416.588.6444 | 1137 Dupont Street Toronto, Ontario M6H 2A3 Canada | MONDAY-FRIDAY, 10AM-6PM
Do you have a screen story but don’t know whether to write it as a short, a web series or a feature film? Do you know which format you are writing for but wonder if you have too much (or too little) story? This class will focus on four key formats for emerging screenwriters and filmmakers: short films; web series, television and feature films. The class will identify storytelling principles common to all formats while also exploring the crucial ways in which they diverge. While the short film is often about the large impact of small moments, the successful series relies on a powerful story engine that can continually generate new objectives and obstacles, episode after episode. Feature films, in contrast, specialize in character transformation and story resolution. Through in-class screenings, lectures and discussion, participants will develop their understanding of these four fields and will learn how to tailor their stories to the formats in which they are planning to work.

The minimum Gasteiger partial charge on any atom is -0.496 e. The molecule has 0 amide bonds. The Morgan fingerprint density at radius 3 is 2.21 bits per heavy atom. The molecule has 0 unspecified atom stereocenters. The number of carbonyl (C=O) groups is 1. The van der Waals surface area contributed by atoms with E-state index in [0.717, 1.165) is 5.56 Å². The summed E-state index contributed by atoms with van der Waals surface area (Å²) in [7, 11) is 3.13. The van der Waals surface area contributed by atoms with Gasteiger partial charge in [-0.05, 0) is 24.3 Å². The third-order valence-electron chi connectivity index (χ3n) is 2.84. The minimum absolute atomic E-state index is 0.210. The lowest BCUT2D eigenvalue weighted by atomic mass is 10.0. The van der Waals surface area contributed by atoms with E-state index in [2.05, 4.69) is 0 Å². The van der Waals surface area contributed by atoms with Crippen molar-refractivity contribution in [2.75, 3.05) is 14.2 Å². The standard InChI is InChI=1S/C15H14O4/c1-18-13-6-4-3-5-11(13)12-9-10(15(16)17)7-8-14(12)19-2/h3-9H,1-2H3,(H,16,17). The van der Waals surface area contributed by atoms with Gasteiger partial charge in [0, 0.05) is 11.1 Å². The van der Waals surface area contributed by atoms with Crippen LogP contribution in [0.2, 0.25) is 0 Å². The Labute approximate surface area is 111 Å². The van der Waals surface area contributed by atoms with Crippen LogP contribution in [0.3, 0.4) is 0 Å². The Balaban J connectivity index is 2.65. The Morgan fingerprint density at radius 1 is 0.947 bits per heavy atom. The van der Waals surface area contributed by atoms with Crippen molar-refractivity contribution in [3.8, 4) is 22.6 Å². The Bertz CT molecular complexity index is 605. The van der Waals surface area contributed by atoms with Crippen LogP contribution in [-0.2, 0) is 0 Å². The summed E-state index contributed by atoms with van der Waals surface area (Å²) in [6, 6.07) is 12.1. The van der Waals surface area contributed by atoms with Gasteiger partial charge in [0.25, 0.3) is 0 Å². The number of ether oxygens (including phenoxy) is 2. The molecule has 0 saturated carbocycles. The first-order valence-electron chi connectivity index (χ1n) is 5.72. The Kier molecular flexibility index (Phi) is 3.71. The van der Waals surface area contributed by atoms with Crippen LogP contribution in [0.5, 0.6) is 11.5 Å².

This course is recommended as a companion to the Short Film Writing and Worldbuilding for Storytellers workshops.
Originally from the UK, Stephen Davis is a graduate of the MFA Screenwriting program at the American Film Institute (AFI) in Los Angeles. He has worked as a script reader for companies in Los Angeles, Toronto and the UK. In 2014, he was selected for Script Room 4, a BBC program for developing new talent. His most recent feature film screenplay has received development funding from the British Film Institute (BFI) and Film Wales and was selected for the Black List Mini-Lab at the 2015 Toronto International Film Festival. In 2016, he was the runner-up for the Red Planet Prize for new television writing. Passionate about screenwriting education, Stephen also spent a year in the School of Theatre, Film and Television at the University of California, Los Angeles (UCLA) and tutored a number of film courses and workshops at York University in Toronto while earning a second Master’s degree in Screenwriting.